Manor’s never-to-be-raced 2017 F1 car revealed

2017 F1 season

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Manor 2017 wind tunnel model
Manor 2017 wind tunnel model
A photograph showing a wind tunnel model of Manor’s 2017 Formula One car design has been posted on social media.

This image appeared after news broke that no buyer had been found for the team.

The model cannot be seen in full but appears to reflect the wider dimensions permitted by the 2017 regulations. Its front and rear wings, the latter with twisted supports similar to Ferrari’s 2017 test mule, are visibly different from those the team used last year. The rear wing is lower, in line with the new maximum height dimensions.

The total width of this year’s cars has increased from 1,800mm – the upper limit since 1998 – to 2,000mm. The maximum bodywork width has increased by the same amount, from 1,400mm to 1,600mm.

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This has been accompanied by an increase in front wheel widths from 245mm to 305mm and rear wheel widths from 325mm to 405mm.

2016 and 2017 F1 car designs compared
Interactive: 2017 F1 car changes
Other changes to this year’s cars includes a smaller design ‘exclusion zone’ behind the front wheels which will allow for larger bargeboards. Little can be seen of this on the Manor.

The sloped leading edge of the sidepods and rear wing endplates also defined by the new regulations are also difficult to discern from this photograph.

F1 wind tunnel models are typically 60% scale. Manor had been using Mercedes’ wind tunnel as part of their deal to run the team’s engines during last season. They had not announced any drivers for 2017 at the time the team went under.

2017 F1 season

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Keith Collantine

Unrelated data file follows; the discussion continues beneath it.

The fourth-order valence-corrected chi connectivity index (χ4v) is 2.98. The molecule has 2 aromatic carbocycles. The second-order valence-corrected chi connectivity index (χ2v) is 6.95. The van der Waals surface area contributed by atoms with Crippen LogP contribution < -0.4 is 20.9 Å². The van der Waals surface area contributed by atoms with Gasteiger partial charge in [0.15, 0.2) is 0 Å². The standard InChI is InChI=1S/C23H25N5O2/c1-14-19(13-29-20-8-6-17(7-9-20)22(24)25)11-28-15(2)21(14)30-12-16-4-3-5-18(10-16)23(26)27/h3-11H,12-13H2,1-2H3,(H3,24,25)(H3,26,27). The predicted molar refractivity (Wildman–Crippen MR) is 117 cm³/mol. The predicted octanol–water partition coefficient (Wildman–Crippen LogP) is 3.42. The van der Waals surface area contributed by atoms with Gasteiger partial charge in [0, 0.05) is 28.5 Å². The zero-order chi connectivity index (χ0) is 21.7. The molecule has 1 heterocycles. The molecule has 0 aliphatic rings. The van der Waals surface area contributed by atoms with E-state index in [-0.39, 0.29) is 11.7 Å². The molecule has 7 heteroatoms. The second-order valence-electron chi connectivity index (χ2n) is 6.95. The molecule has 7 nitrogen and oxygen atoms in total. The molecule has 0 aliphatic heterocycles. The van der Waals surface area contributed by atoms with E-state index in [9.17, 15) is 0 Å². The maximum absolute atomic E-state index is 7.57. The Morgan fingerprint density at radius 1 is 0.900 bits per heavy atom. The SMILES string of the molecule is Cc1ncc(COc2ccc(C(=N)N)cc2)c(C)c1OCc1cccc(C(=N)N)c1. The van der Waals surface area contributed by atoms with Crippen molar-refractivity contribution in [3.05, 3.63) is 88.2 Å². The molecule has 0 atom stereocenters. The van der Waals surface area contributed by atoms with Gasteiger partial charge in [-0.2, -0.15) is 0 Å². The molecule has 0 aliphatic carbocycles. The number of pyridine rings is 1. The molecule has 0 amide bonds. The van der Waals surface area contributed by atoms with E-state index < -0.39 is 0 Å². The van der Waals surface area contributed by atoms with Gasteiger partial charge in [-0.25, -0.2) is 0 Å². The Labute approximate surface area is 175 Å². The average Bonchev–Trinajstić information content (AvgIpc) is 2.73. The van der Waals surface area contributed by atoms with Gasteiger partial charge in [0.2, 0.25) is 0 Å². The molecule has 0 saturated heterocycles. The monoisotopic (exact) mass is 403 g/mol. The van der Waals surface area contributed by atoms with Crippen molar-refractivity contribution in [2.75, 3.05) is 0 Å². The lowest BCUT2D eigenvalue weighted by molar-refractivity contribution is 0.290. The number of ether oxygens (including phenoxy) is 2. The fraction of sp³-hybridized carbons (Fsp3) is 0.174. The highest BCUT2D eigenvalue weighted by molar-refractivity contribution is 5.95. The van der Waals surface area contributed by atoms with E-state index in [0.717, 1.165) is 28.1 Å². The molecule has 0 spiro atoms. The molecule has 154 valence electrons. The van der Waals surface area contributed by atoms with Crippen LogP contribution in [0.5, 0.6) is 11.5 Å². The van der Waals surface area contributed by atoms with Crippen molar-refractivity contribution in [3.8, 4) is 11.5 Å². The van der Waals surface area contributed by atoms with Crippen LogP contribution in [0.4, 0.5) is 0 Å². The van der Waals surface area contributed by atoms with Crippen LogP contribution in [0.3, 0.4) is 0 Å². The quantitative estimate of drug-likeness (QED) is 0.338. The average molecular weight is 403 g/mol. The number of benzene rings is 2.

Lifelong motor sport fan Keith set up RaceFans in 2005 - when it was originally called F1 Fanatic. Having previously worked as a motoring...

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  • 61 comments on “Manor’s never-to-be-raced 2017 F1 car revealed”

    1. Is there a bigger size?

      1. I think the smaller car set for 2017 was one way they were going to save a lot of money. There had been no announcements on the drivers yet because they were trying to get hold of 2 drivers small enough to fit into the cars….

          1. This is a 2016 chasis with 2017 elements on it.
            They had asked the FIA to be allowed to compete with this as a low cost option while they were finding investment to survive and build a new car for next year.
            Notice the rear wing attachment points are the same as last year’s… Therefore the curved pillars as seen in Ferrari’s test car…
            F1 is currently too expensive for true racers. Period

        1. Is that why Williams was so keen to get Massa back?

      2. It’s the model for testing it in the wind tunnel. It’s 50% or 60% at best of the original car. So… why should it be bigger? It’s not the final model anyway.